A few weeks ago, I traveled to Seattle to for two days of advanced training on the portfolio management software we use at our firm. While I spent most of the time stuffing my head with technical insights, a bonus was having the opportunity to browse some of my favorite news sources while decompressing between sessions. As serendipity would have it, a couple of meaty articles in The Atlantic caught my eye, offering varying viewpoints on how to manage the gaps between living long versus living well.
Gregg Easterbrook wrote "What Happens When We All Live to 100?" Beware, it's on the long side, but even if you don't have time to read it all, it's worth a peek at the assumption-challenging photos. (If the piece inspires you to want more, I've also read and enjoyed Easterbrook's "Sonic Boom.") With my mind already on the subject, I turned to Ezekiel Emanuel's, "Why I Hope to Die at 75." The photos weren't as fun, but he was certainly as assumption-challenging, whether you agree with him or not.
Far be it from me to tell other people what their priorities should be as they make their highly personal quality-of-life decisions. But as a financial advisor assisting families in an age of increasing life expectancies, I find it interesting to think about the related financial issues. Where I think a professional advisor can add value is in helping you make the most of your life through informed financial choices as you earn, save, invest and spend your wealth, no matter where your values may fall between living long and living well.
With any luck, you and your loved ones will have the opportunity to do both. But what if difficult choices must be made, or revisited over time?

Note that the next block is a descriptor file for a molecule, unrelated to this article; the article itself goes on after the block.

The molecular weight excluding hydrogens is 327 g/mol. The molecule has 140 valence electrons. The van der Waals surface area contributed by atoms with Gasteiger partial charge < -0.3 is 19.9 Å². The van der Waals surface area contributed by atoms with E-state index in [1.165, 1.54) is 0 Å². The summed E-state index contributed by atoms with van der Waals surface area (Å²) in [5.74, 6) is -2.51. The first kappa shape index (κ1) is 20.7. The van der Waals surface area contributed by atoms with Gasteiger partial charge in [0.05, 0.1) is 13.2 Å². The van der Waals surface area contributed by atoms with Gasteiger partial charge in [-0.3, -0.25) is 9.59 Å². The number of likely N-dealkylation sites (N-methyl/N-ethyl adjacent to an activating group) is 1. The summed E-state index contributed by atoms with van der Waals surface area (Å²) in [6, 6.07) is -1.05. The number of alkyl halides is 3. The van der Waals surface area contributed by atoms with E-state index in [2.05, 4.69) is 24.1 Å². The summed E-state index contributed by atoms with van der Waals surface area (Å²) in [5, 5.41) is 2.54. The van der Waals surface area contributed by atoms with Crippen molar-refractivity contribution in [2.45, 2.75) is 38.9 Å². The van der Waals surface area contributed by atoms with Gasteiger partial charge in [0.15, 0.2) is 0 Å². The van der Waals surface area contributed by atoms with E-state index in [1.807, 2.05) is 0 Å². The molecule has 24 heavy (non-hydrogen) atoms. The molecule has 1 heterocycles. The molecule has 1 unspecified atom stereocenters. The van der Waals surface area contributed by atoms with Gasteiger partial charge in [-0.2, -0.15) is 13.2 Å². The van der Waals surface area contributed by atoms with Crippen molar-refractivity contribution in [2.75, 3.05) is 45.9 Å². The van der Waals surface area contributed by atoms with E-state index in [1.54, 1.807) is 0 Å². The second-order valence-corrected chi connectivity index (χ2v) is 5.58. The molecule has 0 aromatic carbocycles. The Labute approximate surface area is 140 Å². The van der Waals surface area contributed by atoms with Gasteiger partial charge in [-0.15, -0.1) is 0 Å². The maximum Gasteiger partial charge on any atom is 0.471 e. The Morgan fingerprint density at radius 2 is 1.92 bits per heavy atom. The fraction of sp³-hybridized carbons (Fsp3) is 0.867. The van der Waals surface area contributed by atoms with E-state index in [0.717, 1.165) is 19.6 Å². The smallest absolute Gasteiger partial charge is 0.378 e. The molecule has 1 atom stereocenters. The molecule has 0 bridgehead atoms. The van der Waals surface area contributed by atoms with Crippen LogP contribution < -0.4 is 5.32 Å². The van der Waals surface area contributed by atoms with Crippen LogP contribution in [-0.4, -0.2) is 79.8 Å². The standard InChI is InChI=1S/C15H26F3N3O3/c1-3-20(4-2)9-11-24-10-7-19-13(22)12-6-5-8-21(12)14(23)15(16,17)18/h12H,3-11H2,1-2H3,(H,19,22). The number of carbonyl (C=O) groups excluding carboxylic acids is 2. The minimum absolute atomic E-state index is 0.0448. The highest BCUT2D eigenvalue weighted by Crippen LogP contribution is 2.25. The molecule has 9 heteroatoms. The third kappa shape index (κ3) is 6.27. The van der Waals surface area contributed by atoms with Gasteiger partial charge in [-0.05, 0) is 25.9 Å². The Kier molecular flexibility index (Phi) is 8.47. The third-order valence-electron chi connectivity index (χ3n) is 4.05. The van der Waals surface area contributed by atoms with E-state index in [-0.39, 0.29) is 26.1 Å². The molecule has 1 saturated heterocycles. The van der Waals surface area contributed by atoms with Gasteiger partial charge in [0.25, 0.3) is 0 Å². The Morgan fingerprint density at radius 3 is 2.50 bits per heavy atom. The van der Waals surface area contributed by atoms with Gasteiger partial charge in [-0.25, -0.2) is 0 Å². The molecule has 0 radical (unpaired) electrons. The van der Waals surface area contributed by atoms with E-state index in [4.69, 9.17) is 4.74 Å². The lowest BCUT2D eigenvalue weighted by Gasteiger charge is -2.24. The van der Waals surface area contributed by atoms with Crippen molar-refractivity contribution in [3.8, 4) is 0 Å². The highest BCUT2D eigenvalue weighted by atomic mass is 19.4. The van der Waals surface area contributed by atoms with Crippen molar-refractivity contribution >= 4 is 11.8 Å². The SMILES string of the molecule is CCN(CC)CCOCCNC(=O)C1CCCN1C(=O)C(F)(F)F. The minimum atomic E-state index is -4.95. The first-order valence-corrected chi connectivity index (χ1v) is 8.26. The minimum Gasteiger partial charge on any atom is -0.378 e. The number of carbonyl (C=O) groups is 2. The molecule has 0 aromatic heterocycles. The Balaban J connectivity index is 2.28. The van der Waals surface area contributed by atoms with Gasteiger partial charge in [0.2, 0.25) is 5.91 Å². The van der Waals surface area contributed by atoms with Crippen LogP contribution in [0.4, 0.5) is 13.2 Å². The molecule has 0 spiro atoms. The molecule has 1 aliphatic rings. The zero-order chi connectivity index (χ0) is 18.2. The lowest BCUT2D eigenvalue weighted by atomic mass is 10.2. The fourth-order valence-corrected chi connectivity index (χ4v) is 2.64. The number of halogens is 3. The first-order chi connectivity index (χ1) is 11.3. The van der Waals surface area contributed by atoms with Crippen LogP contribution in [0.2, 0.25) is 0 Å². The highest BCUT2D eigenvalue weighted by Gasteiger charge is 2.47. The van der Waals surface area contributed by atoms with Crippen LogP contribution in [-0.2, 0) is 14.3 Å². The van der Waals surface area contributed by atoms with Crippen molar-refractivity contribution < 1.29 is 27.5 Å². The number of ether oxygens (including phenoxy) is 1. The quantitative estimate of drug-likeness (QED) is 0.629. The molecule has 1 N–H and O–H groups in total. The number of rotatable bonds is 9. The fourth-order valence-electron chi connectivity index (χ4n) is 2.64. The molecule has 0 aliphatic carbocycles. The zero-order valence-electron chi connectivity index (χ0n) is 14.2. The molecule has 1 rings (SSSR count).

For example, I have often heard clients say something like, "I want to make sure I spend the last cent I own on the day I die!" Typically, they are kidding ... sort of. As an advisor, I have to consider whether there may be an element of truth in these sorts of statements that might translate into a dangerously weak financial safety net should that day be further away than they think.
In other words, individuals who are planning to "go for broke," literally, may find themselves spending too extravagantly or investing too conservatively for their best interests. On the flip side, there are those who may be overly cautious with their wealth, denying themselves modest comforts that might bring them great joy, for unwarranted fear that there is not enough to last.
As is often the case, the best course usually lies somewhere between the extremes. My goal as an advisor is to help families plan for sufficient but not excessive financial resources for their lifestyle and life expectancies (which usually translates to the wife's life expectancy, since women tend to outlive us guys).
This circles me back to that training I attended in Seattle. In my opinion, good financial planning is a highly human endeavor, calling for personal relationships and discussions between you and your advisor. At the same time, technology can offer improved ways to crunch your financial numbers, think about what they really mean to you and the rest of your life, and manage the resulting investments efficiently and effectively. This helps us move ever closer to delivering one of the biggest benefits that informed financial planning has to offer: an increased confidence in your ability to afford your desired future, no matter what that future may be.